"In my heart of hearts I always hoped they would never close the plant. I thought maybe it would go down to one shift, but that would keep it going while we awaited a decision and then perhaps go back up in numbers again."
For years the unions had asked for a commitment about the future of Ryton, with many of the workers getting itchier feet about there being no replacement for the 206 on the horizon.
Jim said: "There were lots of hints about improvements and updates to the car, which was getting older, but the factory also needed some serious investment."
The company planned to look at a #150 million scheme, which would involve an application for a #15 million grant. But Jim thought the company's heart was never in it, and it eventually declined the offer from the Government when it came.
The workers moved a ballot for industrial action, which was lost by 847 votes to 640 when the result came in June.
This prevented any supportive action by workers in the other Peugeot plants in Spain and France coming to the aid of their colleagues in Coventry.
He said: "We weren't going to go on strike, but on the ballot you have to ask the members if they are prepared to go on strike.
"We were disappointed. It was very close, but I think we lost it because parts of Aldermoor House were balloted.
"They weren't going to be affected , so didn't vote for it. Then there were a lot of people who wanted to go. If you put people under pressure for a long time, then they want to go."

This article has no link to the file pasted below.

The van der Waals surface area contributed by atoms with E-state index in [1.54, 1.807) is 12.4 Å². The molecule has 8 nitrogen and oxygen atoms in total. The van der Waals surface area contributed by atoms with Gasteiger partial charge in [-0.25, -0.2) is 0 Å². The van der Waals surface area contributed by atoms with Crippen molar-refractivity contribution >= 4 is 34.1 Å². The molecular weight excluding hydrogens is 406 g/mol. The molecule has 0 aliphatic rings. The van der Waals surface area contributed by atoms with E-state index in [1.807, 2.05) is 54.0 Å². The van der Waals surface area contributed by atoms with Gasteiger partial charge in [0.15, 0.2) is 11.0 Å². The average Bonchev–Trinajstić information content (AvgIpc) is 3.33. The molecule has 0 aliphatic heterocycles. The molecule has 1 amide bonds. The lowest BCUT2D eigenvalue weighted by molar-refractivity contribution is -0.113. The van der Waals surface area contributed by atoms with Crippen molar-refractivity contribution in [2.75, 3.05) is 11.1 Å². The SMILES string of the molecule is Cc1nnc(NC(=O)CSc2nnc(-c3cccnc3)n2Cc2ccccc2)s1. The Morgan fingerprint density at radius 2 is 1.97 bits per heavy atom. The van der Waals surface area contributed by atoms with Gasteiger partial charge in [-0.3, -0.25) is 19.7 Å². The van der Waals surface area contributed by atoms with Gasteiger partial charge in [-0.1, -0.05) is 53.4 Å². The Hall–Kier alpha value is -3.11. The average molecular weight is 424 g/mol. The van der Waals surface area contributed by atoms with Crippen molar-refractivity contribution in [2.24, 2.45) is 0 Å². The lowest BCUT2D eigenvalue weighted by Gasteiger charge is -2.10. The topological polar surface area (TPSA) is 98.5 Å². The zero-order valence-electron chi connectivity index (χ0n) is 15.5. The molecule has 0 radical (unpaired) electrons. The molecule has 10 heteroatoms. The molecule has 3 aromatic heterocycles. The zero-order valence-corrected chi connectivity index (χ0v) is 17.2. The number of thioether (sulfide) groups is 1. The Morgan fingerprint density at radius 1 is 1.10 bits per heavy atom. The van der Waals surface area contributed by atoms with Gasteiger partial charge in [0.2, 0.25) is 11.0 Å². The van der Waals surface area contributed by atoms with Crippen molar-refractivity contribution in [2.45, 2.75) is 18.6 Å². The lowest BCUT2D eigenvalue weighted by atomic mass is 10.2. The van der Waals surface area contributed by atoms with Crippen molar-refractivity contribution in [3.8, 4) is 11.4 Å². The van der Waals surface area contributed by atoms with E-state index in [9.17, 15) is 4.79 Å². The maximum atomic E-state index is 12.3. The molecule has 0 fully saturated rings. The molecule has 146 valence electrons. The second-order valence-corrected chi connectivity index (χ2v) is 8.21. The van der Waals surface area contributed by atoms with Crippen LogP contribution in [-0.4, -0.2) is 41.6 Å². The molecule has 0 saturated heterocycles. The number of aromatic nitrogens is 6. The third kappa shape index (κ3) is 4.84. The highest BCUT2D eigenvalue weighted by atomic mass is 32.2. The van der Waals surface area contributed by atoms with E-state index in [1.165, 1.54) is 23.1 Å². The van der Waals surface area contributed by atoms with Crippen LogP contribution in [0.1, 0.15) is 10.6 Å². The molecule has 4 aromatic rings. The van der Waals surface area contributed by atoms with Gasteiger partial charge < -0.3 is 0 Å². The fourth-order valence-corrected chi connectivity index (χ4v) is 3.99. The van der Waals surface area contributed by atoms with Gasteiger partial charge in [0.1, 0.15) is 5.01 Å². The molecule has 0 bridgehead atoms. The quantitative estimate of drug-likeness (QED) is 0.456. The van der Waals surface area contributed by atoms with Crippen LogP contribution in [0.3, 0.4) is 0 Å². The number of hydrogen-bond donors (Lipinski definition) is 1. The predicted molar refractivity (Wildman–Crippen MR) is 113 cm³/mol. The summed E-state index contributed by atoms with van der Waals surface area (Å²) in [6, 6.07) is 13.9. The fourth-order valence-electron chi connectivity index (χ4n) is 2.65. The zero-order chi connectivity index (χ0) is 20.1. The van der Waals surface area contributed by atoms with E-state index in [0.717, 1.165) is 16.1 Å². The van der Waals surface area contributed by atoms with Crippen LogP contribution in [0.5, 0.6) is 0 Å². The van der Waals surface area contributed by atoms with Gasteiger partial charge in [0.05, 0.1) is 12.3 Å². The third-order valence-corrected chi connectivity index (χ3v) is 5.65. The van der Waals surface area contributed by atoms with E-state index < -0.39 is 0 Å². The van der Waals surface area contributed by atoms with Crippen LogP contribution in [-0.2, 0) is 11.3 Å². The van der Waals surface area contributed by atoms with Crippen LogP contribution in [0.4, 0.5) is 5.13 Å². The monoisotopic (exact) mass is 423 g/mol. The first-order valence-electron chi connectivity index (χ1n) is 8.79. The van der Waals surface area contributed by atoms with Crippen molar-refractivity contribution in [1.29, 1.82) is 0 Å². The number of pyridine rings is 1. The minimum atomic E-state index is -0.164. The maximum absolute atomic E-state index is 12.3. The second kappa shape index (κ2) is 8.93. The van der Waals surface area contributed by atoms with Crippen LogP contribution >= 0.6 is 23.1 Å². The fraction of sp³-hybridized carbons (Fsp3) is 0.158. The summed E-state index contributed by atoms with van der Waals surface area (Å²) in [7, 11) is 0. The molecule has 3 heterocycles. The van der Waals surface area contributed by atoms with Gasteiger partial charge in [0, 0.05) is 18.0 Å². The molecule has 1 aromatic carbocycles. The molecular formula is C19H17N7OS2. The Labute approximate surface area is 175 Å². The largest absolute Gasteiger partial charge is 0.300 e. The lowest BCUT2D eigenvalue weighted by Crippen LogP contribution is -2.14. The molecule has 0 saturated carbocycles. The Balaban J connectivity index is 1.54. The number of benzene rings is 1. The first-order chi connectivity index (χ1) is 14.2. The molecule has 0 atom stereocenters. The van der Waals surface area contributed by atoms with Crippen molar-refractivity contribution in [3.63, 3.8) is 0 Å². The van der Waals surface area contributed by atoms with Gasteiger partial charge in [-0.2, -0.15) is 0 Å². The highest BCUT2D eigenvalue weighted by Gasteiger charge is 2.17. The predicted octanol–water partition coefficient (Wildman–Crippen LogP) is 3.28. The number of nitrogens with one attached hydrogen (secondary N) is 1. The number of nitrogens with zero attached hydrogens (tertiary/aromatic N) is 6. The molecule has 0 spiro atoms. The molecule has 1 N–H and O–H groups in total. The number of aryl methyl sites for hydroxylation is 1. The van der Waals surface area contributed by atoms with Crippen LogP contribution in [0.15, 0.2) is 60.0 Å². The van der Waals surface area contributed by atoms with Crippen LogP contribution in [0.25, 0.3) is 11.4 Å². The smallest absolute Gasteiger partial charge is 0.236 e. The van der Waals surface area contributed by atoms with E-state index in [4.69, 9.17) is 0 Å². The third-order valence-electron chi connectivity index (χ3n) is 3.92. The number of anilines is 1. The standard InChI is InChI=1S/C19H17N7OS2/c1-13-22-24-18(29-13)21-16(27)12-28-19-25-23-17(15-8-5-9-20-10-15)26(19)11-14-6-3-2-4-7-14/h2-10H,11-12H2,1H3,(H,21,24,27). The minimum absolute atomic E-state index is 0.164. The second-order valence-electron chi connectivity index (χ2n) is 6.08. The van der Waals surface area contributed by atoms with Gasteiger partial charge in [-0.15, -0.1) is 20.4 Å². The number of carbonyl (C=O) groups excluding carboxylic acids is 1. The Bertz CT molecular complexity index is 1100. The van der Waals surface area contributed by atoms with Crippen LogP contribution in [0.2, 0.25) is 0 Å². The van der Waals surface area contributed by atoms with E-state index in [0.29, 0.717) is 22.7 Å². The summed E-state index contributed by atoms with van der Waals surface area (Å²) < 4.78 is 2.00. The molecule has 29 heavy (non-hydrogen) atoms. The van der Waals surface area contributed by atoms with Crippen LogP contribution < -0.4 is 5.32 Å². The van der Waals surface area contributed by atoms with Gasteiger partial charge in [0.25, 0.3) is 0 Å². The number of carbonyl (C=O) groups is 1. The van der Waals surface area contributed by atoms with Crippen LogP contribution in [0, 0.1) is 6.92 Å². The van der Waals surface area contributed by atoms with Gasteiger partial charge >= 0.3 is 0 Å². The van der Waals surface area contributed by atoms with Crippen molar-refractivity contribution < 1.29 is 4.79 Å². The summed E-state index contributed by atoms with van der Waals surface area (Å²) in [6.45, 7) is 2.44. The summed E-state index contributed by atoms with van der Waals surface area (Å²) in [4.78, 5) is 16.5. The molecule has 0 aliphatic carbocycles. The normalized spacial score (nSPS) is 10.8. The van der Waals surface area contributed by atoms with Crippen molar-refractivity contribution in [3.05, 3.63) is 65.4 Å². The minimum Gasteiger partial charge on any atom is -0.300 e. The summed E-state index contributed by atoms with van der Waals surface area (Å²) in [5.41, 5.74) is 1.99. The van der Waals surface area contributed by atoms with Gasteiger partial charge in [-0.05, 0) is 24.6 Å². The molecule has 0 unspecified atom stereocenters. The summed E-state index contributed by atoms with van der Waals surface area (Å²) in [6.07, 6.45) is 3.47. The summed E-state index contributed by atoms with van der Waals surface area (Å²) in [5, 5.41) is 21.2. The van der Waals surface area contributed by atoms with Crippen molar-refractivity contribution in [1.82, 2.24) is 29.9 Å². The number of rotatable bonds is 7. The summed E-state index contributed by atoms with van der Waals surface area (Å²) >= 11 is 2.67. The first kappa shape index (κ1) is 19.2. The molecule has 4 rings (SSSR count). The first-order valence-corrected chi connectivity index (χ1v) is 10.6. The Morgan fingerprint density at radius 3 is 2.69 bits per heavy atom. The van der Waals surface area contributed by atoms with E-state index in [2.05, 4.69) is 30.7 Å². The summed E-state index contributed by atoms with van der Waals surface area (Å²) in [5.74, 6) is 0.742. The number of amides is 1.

Even if the staff had voted for industrial action, Jim believed only joint action launched in the Peugeot's other factories across Europe would have been successful.
"If you think that going on strike was going to bring the company to its knees, that wouldn't have happened. If Ryton went on strike for ten years the company would have not cared. If we had managed to join the action with the other plants across Europe, that would have made a difference.
"That would have have frightened them."
Instead the unions - T&G and Amicus - launched a boycott campaign to attempt to hit the company's market share and profits.
This involved protests outside crucial Peugeot dealerships around the country and protests outside the Peugeot HQ in Paris and in London.
It also involved controversial billboard posters during the World Cup, featuring a dejected Peugeot worker being comforted by his wife but surrounded by English soccer flags.
The #1 million poster campaign carried the line: "Peugeot sacked 2000: You're either Peugeot or England."
Jim said: "The intention was not to utterly destroy Peugeot's market.
"We were trying to get the company to recognise they had a responsibility to their workforce, and give us the opportunity to talk about alternative plans.
"If you are going to close the plant, we are going to try to do something back. It is a natural human reaction. We had to do something. I spoke to some of the dealers who were worried, and they were fine. I said to them this is not about you, it is about Peugeot.
"We kept it going over a long period of time; we had massive amounts of interest."
Alternative plans -including running on a single shift producing the Peugeot 206 until 2010 and then introduce a new model - were produced but to no avail.
"They said a decision had been made. They could not see how we could bridge the gap in the costings.
"Therefore, while they said they were prepared to look at something, all along they made it clear that nothing would change their mind.